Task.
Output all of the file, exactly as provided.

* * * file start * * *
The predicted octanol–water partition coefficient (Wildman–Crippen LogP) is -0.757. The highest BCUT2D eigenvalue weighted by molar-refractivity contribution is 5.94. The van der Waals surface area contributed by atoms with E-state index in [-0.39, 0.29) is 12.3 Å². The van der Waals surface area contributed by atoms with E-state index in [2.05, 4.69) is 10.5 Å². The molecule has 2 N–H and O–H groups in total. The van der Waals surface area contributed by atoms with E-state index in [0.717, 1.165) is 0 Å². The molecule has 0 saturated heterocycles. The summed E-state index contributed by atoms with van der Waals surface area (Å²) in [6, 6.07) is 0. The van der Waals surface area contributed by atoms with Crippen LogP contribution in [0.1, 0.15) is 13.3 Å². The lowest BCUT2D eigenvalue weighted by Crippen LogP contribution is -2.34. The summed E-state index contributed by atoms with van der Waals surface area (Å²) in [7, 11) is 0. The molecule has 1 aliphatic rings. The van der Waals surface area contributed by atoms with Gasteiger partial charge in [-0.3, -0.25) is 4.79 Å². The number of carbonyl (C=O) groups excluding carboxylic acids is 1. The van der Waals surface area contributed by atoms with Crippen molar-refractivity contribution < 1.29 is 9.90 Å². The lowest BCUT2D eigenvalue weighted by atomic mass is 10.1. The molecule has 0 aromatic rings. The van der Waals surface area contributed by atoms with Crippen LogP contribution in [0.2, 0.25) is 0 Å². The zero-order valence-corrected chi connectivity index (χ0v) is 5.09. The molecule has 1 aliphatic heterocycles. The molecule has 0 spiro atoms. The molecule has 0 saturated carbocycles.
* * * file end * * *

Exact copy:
The predicted octanol–water partition coefficient (Wildman–Crippen LogP) is -0.757. The highest BCUT2D eigenvalue weighted by molar-refractivity contribution is 5.94. The van der Waals surface area contributed by atoms with E-state index in [-0.39, 0.29) is 12.3 Å². The van der Waals surface area contributed by atoms with E-state index in [2.05, 4.69) is 10.5 Å². The molecule has 2 N–H and O–H groups in total. The van der Waals surface area contributed by atoms with E-state index in [0.717, 1.165) is 0 Å². The molecule has 0 saturated heterocycles. The summed E-state index contributed by atoms with van der Waals surface area (Å²) in [6, 6.07) is 0. The van der Waals surface area contributed by atoms with Crippen LogP contribution in [0.1, 0.15) is 13.3 Å². The lowest BCUT2D eigenvalue weighted by Crippen LogP contribution is -2.34. The summed E-state index contributed by atoms with van der Waals surface area (Å²) in [7, 11) is 0. The molecule has 1 aliphatic rings. The van der Waals surface area contributed by atoms with Gasteiger partial charge in [-0.3, -0.25) is 4.79 Å². The number of carbonyl (C=O) groups excluding carboxylic acids is 1. The van der Waals surface area contributed by atoms with Crippen molar-refractivity contribution < 1.29 is 9.90 Å². The lowest BCUT2D eigenvalue weighted by atomic mass is 10.1. The molecule has 0 aromatic rings. The van der Waals surface area contributed by atoms with Crippen LogP contribution in [0.2, 0.25) is 0 Å². The zero-order valence-corrected chi connectivity index (χ0v) is 5.09. The molecule has 1 aliphatic heterocycles. The molecule has 0 spiro atoms. The molecule has 0 saturated carbocycles.